Forget About Israel -What Has Obama Done About Anti-Semitism?
The focus of the Jewish community has naturally been on Obama's Middle East policies and his relationship with and pressure on Netanyahu. Chicago attorney Pejman Yousefzadeh writes about another issue, one that has not received much attention: Obama And Anti-Semitism:
The inability or unwillingness of the Obama Administration to forcefully speak out against instances of anti-Semitism in the Democratic Party should also be a cause for concern. The demagoguery of Democrats like Rep. James Moran, who has stated that an “extraordinarily powerful” pro-Israel lobby—with “the strong support of the Jewish community”—was responsible for causing the United States to go to war with Iraq, is well known, but the Obama Administration has not decided to challenge him, or other Democrats like him, for seeking to profit politically from the popularization of anti-Semitic tropes. Nor has the administration taken on members of the liberal blogosphere for engaging in reflexive anti-Israel hatred and general anti-Semitism and for potentially causing a serious rift between liberals and American Jews, a rift that would harm the president’s political prospects and the Democratic Party’s electoral future.
Some might say that a lone Congressman or a handful of lefty bloggers are beneath the attention of the president of the United States. But while no American president wants to engage in rhetorical overkill, there are disturbing trends developing within the base of the Democratic Party that ought to concern the president and certainly concern the American Jewish community. A shocking 2009 poll revealed that 18.4 percent of Republicans blamed Jews for the recent financial crisis. That’s appalling enough, but even worse, the poll revealed that nearly a third of Democrats also blamed Jews for the near-collapse of the American economy. As the administrators of the poll wrote, this statistically significant difference was surprising “given the presumed higher degree of racial tolerance among liberals and the fact that Jews are a central part of the Democratic Party’s electoral coalition.” It would be in the president’s interests to fight against anti-Semitism in the liberal community, if only to prevent the defection of American Jews from the Democratic Party. But he seems to be unwilling to do so. If American Jews are not alarmed by this lack of action on the president’s part, they should be.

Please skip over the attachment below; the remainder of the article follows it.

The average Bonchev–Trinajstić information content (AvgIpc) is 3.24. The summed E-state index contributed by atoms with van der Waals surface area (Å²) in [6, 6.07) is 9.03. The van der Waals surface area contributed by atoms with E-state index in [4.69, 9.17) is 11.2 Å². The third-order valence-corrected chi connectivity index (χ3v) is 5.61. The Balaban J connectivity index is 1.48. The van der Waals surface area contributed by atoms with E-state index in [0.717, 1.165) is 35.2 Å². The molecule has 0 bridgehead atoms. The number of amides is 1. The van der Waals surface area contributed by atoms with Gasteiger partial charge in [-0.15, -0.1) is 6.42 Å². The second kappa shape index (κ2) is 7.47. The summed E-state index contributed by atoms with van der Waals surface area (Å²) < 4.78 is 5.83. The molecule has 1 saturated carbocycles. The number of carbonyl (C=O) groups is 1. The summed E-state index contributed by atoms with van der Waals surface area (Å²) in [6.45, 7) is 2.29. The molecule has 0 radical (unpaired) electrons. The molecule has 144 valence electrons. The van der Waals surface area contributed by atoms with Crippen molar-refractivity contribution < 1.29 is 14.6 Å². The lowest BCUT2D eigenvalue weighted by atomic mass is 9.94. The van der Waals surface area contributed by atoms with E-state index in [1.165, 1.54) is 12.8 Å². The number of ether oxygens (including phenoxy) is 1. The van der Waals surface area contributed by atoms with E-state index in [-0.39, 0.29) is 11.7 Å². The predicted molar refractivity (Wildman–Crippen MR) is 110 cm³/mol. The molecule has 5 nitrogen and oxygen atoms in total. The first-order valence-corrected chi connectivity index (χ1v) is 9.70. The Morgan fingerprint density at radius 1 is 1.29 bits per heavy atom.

Yousefzadeh concludes that the policies of the Obama administration in general could have a negative affect on Jewish support for the Democratic party. Of course, the threat of Jewish disillusionment with the Democratic party is an idea that is periodically brought out--often by Republicans. This 'threat' has never materialized.
Then again, we are seeing a level of disillusionment with an unusually popular candidate-cum-president the likes of which we have never seen before. Who knows how far those negative feelings may go or the backlash they may cause.
There is no reason for Republicans to get their hopes up, but Democrats would be wise to take a lesson from the anticipated shellacking they will take in the midterm elections and act accordingly.